As Overdoses Increase, Ga. Rushes To Better Track Drug Deaths

David Laws holds a photo of his daughter, Laura, who died of a drug overdose at age 17. Statewide, officials are scrambling to better track drug-related deaths.
David Laws holds a photo of his daughter, Laura, who died of a drug overdose at age 17. Statewide, officials are scrambling to better track drug-related deaths.
Credit Alison Guillory / WABE

 An audio version of this story

Thanksgiving Day, Nov. 28, 2013. 

That’s the day David Laws got the call every parent dreads.

“And I just knew something was wrong,” Laws said.

The night before, Laws had spoken with his daughter Laura, who was staying at a friend’s house.

The call came from Laura’s mom, Laws’ ex-wife.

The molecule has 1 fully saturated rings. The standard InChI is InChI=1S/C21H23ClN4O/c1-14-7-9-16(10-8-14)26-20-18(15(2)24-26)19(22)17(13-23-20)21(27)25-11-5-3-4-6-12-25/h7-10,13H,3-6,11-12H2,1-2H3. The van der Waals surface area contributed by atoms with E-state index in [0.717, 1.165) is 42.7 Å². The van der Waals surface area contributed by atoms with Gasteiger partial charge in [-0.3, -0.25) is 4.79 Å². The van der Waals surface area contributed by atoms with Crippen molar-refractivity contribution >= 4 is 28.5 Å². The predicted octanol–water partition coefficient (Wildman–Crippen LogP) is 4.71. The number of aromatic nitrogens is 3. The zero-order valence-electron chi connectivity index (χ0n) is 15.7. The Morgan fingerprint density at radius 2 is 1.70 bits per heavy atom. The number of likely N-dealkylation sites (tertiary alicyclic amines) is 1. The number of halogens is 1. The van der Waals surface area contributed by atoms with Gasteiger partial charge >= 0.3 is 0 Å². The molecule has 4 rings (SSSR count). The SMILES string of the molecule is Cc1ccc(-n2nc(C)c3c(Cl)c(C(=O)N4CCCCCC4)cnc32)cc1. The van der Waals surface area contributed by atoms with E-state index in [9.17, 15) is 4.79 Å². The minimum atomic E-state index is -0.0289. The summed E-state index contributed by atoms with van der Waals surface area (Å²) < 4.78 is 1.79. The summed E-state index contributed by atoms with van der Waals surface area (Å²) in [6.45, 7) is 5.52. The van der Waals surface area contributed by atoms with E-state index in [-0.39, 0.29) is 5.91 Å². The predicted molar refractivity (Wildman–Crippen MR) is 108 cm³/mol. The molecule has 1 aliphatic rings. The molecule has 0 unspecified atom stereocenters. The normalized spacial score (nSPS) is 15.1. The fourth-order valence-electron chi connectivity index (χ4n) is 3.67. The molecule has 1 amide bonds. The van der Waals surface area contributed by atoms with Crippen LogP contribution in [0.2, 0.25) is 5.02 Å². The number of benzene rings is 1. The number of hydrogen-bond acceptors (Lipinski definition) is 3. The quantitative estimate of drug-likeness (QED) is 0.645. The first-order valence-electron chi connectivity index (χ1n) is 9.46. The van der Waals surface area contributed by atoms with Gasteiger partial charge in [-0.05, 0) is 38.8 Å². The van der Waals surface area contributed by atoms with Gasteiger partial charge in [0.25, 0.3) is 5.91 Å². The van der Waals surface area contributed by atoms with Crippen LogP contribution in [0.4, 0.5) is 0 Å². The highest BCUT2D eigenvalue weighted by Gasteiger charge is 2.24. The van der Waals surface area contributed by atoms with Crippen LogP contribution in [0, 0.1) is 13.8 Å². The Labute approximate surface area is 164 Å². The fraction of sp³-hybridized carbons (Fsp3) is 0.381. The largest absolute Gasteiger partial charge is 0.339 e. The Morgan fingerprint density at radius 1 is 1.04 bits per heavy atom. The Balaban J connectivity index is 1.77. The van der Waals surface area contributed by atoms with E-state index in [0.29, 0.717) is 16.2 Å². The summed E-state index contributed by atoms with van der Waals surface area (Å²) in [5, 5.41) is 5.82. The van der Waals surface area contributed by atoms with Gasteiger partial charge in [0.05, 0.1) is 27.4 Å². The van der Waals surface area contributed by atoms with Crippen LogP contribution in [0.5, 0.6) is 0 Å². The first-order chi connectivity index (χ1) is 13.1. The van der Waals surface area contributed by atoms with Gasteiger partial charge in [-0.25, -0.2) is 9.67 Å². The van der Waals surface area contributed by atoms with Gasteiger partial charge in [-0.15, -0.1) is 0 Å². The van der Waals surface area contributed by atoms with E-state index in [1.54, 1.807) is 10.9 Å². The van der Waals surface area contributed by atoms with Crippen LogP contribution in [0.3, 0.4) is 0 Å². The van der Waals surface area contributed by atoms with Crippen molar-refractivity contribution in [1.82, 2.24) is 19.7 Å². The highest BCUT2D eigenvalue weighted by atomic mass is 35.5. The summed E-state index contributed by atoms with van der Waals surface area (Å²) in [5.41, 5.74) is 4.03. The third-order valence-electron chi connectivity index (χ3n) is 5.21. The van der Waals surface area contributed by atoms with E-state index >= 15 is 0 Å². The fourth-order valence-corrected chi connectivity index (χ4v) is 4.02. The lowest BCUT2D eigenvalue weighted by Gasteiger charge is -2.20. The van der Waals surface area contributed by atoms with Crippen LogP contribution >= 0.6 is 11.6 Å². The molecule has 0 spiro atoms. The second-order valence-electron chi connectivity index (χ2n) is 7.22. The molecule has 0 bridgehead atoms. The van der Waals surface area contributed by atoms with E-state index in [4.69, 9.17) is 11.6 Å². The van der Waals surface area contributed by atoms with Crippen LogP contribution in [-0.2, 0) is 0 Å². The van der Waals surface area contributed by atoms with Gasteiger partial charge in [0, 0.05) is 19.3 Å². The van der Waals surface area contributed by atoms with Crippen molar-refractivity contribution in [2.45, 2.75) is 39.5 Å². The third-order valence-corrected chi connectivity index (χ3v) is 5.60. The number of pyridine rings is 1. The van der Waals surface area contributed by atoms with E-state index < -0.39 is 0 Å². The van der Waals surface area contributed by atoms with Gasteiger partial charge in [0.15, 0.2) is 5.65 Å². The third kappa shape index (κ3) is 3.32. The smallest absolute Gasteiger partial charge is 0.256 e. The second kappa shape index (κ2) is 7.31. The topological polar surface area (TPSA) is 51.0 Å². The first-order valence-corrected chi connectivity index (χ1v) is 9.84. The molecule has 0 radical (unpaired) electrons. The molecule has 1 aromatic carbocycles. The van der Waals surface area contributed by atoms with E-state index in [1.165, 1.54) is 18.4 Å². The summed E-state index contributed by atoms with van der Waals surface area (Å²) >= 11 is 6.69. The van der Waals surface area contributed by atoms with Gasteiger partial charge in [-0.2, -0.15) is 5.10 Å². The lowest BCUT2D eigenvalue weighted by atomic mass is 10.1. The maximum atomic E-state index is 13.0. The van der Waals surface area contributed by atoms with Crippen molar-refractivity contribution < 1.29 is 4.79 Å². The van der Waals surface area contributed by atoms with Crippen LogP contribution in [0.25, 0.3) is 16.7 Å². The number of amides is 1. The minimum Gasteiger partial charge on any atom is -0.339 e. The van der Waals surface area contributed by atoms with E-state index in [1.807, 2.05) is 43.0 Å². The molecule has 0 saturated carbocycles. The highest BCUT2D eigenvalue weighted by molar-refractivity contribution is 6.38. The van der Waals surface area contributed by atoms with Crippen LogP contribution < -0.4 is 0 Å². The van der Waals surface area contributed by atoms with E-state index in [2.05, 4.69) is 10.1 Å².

“Her mom was screaming over the phone. And I just hung up on her,” Laws said. “Then I picked it up, and she said, you know, Laura’s dead.”

Laura had overdosed on a combination of morphine, cocaine and alcohol. She was 17 years old.

Laura was one of 81 people who died of an overdose in DeKalb County in 2013, according to county records.

Statewide, the Atlanta-based Centers for Disease Control and Prevention said 1,098 Georgians fatally overdosed that year. The following year, that number jumped to 1,206, about a 10 percent increase. According to the Georgia Department of Public Health, more Georgians now die from a drug overdose than in car crashes. But tracking these deaths in Georgia comes with challenges and needs to be improved, said Dr. Gaylord Lopez, director of the Georgia Poison Center.

“To be honest with you, it’s not being done very well,” Lopez said.